One of the biggest challenges to get regular breathing exercises done is lack of motivation. We don’t see good enough reason to do it regularly. This is a bit strange in the sense that, in principle, people wish to have lower levels of stress. The situation could be compared when a person wants to be in better physical condition but doesn’t want to do any kind of exercise.
If we pay attention to our breathing every day for two minutes by exhaling out slightly longer than inhaling, and do this 2-4 times a day for eight weeks, the results will be significant. Stress levels decrease, creativity increases, hormonal function improves, lifestyle and weight management becomes easier, digestion improves and blood pressure decreases, risk of heart attack decreases, we cope better with feelings of anxiety, depression, anger, pain and frustration, cognitive skills strengthen, and concentration and observation improve. Plenty of good things happen, but not with one breathing exercise, only with regular practice for long enough.

As far as physical fitness is concerned, we understand better that going for a run once is not enough to get fit. You need to do it regularly, long enough and often enough to improve fitness. The same applies to mental fitness. Another common thing is that when you start running, it might feel painful, unnatural and frustrating at first. With breathing exercises people often face the same challenge. In addition to that, nowadays the environment is full of interesting stimulants which makes breathing exercises even more challenging.

Therefore it is important at the beginning just to concentrate to get it done, if it inspires you or not. By every week it gets easier and you begin to see more and more positive effects. After 40-60 days the habit becomes regular and you won’t need as much discipline as in the beginning. You will also notice positive effects on your mood, activity, stress management and productivity. And all this will make it easier to continue your practise.

Of course it is good to remember that breathing doesn’t solve all of our problems and challenges at work but according to studies it has significant effect to our performance, especially when acute stress hits. It is also good and concrete way to start to strengthen your mental performance which may be an abstract concept for many. When you manage to make a habit of breathing exercises it is much easier for you to start doing other stress management exercises, and you get much more benefits from them. These include e.g. building a philosophical ground, optimising cognitive rhythm, mind, image and concentration exercises, maximising energy levels, social skills and building habits. All these have significant effect to stress management, but first you should learn how to breathe.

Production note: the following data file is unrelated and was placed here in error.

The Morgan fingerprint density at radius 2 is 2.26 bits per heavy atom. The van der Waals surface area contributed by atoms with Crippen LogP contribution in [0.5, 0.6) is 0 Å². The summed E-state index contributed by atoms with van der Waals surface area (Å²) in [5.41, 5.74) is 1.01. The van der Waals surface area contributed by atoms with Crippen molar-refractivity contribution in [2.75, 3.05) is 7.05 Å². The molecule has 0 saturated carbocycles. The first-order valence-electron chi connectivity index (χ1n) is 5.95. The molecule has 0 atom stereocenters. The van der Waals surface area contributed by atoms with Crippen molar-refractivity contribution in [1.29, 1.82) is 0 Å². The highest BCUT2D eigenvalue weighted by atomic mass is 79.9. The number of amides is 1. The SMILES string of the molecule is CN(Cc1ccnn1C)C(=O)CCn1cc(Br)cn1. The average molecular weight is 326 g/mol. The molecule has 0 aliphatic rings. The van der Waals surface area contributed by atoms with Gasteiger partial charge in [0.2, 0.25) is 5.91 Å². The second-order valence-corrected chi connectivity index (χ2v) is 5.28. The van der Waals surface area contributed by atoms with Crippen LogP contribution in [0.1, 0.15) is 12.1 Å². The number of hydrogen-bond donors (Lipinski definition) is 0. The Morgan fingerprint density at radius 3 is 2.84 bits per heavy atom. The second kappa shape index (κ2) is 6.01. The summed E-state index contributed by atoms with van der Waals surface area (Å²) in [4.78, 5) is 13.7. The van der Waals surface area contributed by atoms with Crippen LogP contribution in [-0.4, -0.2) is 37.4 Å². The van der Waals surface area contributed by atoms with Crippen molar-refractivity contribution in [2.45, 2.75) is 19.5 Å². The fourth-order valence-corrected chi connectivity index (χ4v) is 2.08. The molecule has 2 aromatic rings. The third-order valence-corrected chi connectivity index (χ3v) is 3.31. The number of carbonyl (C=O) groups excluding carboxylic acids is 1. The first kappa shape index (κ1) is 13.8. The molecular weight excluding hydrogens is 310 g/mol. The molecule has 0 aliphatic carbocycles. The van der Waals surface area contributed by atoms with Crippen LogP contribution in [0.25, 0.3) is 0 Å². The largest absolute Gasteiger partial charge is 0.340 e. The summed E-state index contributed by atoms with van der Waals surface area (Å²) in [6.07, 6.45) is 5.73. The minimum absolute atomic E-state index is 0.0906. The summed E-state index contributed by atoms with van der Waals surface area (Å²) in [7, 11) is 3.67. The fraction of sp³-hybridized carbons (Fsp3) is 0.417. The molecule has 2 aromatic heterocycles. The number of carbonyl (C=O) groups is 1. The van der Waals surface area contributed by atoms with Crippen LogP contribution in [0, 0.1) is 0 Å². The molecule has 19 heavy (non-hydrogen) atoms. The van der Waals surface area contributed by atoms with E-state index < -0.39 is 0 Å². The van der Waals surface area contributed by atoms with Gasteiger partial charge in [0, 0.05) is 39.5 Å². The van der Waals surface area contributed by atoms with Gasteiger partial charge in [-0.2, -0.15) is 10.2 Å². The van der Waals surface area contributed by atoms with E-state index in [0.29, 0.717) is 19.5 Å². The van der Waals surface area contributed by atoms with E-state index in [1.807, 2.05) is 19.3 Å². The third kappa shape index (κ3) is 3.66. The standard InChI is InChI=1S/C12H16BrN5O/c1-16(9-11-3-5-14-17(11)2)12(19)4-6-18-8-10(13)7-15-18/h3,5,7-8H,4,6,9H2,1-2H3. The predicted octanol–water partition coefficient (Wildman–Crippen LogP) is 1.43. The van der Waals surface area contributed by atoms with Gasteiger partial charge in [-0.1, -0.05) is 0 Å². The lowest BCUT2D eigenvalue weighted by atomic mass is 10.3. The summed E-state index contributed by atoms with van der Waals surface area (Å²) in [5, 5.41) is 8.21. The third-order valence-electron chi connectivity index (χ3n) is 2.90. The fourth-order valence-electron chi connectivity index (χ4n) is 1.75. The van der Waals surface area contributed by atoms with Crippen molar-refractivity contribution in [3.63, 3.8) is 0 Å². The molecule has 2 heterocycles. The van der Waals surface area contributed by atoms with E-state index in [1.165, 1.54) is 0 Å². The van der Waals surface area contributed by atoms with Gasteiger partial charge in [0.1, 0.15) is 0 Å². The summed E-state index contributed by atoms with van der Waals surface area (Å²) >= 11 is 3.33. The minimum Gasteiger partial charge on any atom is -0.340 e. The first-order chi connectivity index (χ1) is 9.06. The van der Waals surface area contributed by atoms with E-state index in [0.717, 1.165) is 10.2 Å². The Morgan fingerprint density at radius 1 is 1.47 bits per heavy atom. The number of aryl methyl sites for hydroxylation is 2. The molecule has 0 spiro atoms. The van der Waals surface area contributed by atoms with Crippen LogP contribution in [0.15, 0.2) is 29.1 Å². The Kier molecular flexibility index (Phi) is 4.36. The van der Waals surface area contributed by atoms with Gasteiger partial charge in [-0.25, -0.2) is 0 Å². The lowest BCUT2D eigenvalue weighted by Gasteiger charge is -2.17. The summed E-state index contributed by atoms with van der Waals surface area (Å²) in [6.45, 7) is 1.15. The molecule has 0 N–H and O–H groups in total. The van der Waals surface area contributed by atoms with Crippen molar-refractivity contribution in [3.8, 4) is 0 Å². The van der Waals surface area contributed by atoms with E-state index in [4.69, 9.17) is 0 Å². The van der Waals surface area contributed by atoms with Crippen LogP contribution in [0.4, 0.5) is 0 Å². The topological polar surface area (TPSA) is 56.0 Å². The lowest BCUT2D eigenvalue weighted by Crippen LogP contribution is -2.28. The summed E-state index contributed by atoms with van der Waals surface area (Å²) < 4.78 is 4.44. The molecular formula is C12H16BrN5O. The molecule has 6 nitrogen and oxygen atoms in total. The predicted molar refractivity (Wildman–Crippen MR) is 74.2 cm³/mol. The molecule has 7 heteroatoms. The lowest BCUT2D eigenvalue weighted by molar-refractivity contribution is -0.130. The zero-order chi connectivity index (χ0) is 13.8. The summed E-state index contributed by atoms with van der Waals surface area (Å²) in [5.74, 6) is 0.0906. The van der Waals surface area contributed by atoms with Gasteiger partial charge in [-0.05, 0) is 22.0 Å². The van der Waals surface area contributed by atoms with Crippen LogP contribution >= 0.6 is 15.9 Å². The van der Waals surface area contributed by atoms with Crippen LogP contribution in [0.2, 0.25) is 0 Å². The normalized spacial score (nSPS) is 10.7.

Teemu Karppinen and Trainer4You Oy

Teemu Karppinen
Head of Training Programs and Professional Coach at Suomen Mentoritiimi Oy
Teemu is specialized in mental and physical performance, stress management and self-management. Teemu has trained executive teams and employees in numerous organisations in Finland and abroad. He has over 10 000 coaching sessions behind and he has trained over 100 stress management coaches in Finland.  

 

 

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The above text is from the September 11 webinar Lead yourself and manage your stress. Webinars are organized in cooperation with Trainer4You.